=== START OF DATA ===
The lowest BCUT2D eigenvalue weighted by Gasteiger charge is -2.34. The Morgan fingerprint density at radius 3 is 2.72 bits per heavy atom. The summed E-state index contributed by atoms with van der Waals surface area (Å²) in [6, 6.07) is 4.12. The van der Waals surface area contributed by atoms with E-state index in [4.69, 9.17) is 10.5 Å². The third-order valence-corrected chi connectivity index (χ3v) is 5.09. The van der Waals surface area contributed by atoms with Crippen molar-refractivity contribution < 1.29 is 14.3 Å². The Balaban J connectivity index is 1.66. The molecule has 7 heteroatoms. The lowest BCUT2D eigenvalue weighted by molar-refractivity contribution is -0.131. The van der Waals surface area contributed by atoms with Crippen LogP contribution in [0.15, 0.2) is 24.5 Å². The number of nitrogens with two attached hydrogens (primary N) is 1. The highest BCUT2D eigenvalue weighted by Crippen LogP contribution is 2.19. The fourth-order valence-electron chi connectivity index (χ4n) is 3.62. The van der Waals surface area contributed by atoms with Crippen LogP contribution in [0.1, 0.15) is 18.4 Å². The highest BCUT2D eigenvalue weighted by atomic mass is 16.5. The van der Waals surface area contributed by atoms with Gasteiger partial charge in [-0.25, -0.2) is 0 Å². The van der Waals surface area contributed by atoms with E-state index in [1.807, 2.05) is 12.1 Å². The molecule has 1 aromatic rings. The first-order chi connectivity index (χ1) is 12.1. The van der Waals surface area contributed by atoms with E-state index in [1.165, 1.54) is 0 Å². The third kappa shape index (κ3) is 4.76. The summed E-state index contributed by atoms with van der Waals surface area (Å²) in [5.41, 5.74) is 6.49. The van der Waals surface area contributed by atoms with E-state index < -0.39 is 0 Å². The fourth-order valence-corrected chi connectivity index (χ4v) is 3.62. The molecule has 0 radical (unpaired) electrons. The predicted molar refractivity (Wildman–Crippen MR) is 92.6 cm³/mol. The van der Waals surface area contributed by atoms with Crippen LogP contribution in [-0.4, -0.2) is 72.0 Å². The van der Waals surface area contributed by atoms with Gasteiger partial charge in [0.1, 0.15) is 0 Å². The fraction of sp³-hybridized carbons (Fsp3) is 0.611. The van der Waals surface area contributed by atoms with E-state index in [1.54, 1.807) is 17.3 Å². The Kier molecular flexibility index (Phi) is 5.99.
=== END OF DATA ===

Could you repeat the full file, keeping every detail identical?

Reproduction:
The lowest BCUT2D eigenvalue weighted by Gasteiger charge is -2.34. The Morgan fingerprint density at radius 3 is 2.72 bits per heavy atom. The summed E-state index contributed by atoms with van der Waals surface area (Å²) in [6, 6.07) is 4.12. The van der Waals surface area contributed by atoms with E-state index in [4.69, 9.17) is 10.5 Å². The third-order valence-corrected chi connectivity index (χ3v) is 5.09. The van der Waals surface area contributed by atoms with Crippen molar-refractivity contribution < 1.29 is 14.3 Å². The Balaban J connectivity index is 1.66. The molecule has 7 heteroatoms. The lowest BCUT2D eigenvalue weighted by molar-refractivity contribution is -0.131. The van der Waals surface area contributed by atoms with Crippen LogP contribution in [0.15, 0.2) is 24.5 Å². The number of nitrogens with two attached hydrogens (primary N) is 1. The highest BCUT2D eigenvalue weighted by Crippen LogP contribution is 2.19. The fourth-order valence-electron chi connectivity index (χ4n) is 3.62. The van der Waals surface area contributed by atoms with Crippen LogP contribution in [0.1, 0.15) is 18.4 Å². The highest BCUT2D eigenvalue weighted by atomic mass is 16.5. The van der Waals surface area contributed by atoms with Gasteiger partial charge in [-0.25, -0.2) is 0 Å². The van der Waals surface area contributed by atoms with E-state index in [1.807, 2.05) is 12.1 Å². The molecule has 1 aromatic rings. The first-order chi connectivity index (χ1) is 12.1. The van der Waals surface area contributed by atoms with E-state index in [1.165, 1.54) is 0 Å². The third kappa shape index (κ3) is 4.76. The summed E-state index contributed by atoms with van der Waals surface area (Å²) in [5.41, 5.74) is 6.49. The van der Waals surface area contributed by atoms with E-state index < -0.39 is 0 Å². The fourth-order valence-corrected chi connectivity index (χ4v) is 3.62. The molecule has 0 radical (unpaired) electrons. The predicted molar refractivity (Wildman–Crippen MR) is 92.6 cm³/mol. The van der Waals surface area contributed by atoms with Crippen LogP contribution in [-0.4, -0.2) is 72.0 Å². The van der Waals surface area contributed by atoms with Gasteiger partial charge in [0.1, 0.15) is 0 Å². The fraction of sp³-hybridized carbons (Fsp3) is 0.611. The van der Waals surface area contributed by atoms with E-state index in [1.54, 1.807) is 17.3 Å². The Kier molecular flexibility index (Phi) is 5.99.